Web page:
Conspiracy Theorist: 2/23

Real populism

Mark Luedtke

You don’t have to take my word for it that the US is a socialist country and has been since progressives took over both parties at the beginning of the last century. Take it from avowed socialist, senator and presidential candidate Bernie Sanders. Speaking of President Franklin Roosevelt’s New Deal, Sanders said, “And, by the way, almost everything he proposed was called ‘socialist.’ Social Security, which transformed life for the elderly in this country was ‘socialist.’ The concept of the ‘minimum wage’ was seen as a radical intrusion into the marketplace and was described as ‘socialist.’ Unemployment insurance, abolishing child labor, the 40-hour work week, collective bargaining, strong banking regulations, deposit insurance and job programs that put millions of people to work were all described, in one way or another, as ‘socialist.’ Yet, these programs have become the fabric of our nation and the foundation of the middle class.”

Socialism is government ownership of the means of production, so Sanders is right about those programs being socialist, but he’s wrong about the consequences. Those programs, along with thousands of others, prolonged the Great Depression and have since dragged our economy down, trapped people in poverty, created a class of ultra-rich plutocrats and are wiping out the middle class.

Socialism always creates a two-tiered society: prosperity for those with access to government’s coercive power and impoverishment for those without. There are no exceptions, not even Scandinavia.

As advancing socialism exacerbates income inequality in the US, I can’t help but laugh when people call Sanders populist. Socialism is the antithesis of populism. Because the power of coercion corrupts, governments with the power of coercion can only be corrupt and counterproductive to the interests of everybody but the handful of people with access to that power.

Either the people have power or rulers have it. Socialism transfers all power to rulers. Libertarianism is the philosophy where the people retain all power.

I don’t know if Sanders repeats the myth that socialist policies created and sustained the middle class because he really believes it or is just saying it to gain power, but we have socialist schools to thank for miseducating so many Americans about socialism. The American middle class has existed since the colonies. It was created by the accumulation of capital in an environment of tremendous economic freedom. Americans raced across the continent, outpacing government parasites and building the middle class. Capital accumulation during the Industrial Revolution greatly expanded the middle class in America, enabling the huge, parasitic progressive government that followed. Americans’ high standard of living in the 20th century was a product of capital accumulation and happened in spite of government, not because of it.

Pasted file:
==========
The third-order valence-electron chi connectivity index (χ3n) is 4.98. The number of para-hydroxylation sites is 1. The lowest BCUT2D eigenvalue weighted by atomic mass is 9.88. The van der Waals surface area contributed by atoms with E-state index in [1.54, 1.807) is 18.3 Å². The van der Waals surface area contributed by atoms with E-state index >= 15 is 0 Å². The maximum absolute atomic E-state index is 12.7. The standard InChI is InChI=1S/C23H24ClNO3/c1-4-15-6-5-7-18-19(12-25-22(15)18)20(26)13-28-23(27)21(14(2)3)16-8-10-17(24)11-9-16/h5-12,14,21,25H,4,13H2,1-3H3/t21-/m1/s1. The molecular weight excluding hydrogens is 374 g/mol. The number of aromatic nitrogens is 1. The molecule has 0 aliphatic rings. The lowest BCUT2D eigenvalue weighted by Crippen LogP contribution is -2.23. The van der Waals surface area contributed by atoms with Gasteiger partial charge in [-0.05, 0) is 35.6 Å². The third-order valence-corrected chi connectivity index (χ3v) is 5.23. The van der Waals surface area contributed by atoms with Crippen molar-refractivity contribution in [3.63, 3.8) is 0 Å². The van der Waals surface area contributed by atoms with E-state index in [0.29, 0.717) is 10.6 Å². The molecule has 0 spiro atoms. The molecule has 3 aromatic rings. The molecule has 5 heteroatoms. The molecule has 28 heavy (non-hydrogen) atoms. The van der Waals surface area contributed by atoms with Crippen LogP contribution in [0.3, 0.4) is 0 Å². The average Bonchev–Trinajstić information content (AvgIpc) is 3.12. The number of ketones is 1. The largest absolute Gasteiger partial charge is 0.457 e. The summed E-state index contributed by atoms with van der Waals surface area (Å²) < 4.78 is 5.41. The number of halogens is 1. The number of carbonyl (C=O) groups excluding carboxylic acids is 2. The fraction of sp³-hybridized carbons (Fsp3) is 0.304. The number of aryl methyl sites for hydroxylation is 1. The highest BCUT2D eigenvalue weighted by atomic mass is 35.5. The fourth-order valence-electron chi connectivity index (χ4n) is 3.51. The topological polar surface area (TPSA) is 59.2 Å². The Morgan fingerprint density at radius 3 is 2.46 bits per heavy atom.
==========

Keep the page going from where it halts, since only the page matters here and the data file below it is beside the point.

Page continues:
As government grew, it put an ever greater burden on the economy, causing capital accumulation to slow, stagnate and finally to reverse. Our standard of living is falling today because of capital consumption caused by over-burdensome government. You can see that trend in economic growth statistics for the last century.

While foolish Americans advocate socialism, the advance of capitalism is lifting people out of poverty all around the world.

Economist Joseph Schumpeter predicted capitalism, because of its success, would lead to socialism. Matt McCaffrey writes, “[Schumpeter’s] basic argument goes like this: an entrepreneurial market economy generates tremendous growth and increases living standards. Ironically though, it becomes so prosperous and innovative it loses sight of the source of its wealth, and even becomes hostile toward it. Entrepreneurship enriches society so much that people forget how necessary and how fragile the market economy really is. They even start to believe that markets—and the [classical] liberal social order that supports them—are inferior to government bureaucracy and central planning. Eventually, society embraces socialism.”

In this primary season, Llewellyn Rockwell makes a similar point by contrasting politics and capitalism. Of politics, Rockwell writes, “…we should spurn what the establishment would have us celebrate. Politics operates according to principles that would horrify us if we observed them in our private lives, and that would get us arrested if we tried to live by them. The state can steal and call it taxation, kidnap and call it conscription, kill and call it war.

“And yet we are taught to fear capitalism, of all things. But what, after all, are capitalism and the free market? They are nothing more than the sum total of voluntary exchanges in society.”

Only in upside-down world could authoritarian socialism be construed as populist while voluntary capitalism and libertarian philosophy are demagogue.

The views and opinions expressed in Conspiracy Theorist are the views and/or opinions of the author and do not reflect the views and/or opinions of the Dayton City Paper or Dayton City Media and are published strictly for entertainment purposes.

Mark Luedtke is an electrical engineer with a degree from the University of Cincinnati and currently works for a Dayton attorney. He can be reached at

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Reach DCP freelance writer Mark Luedtke at

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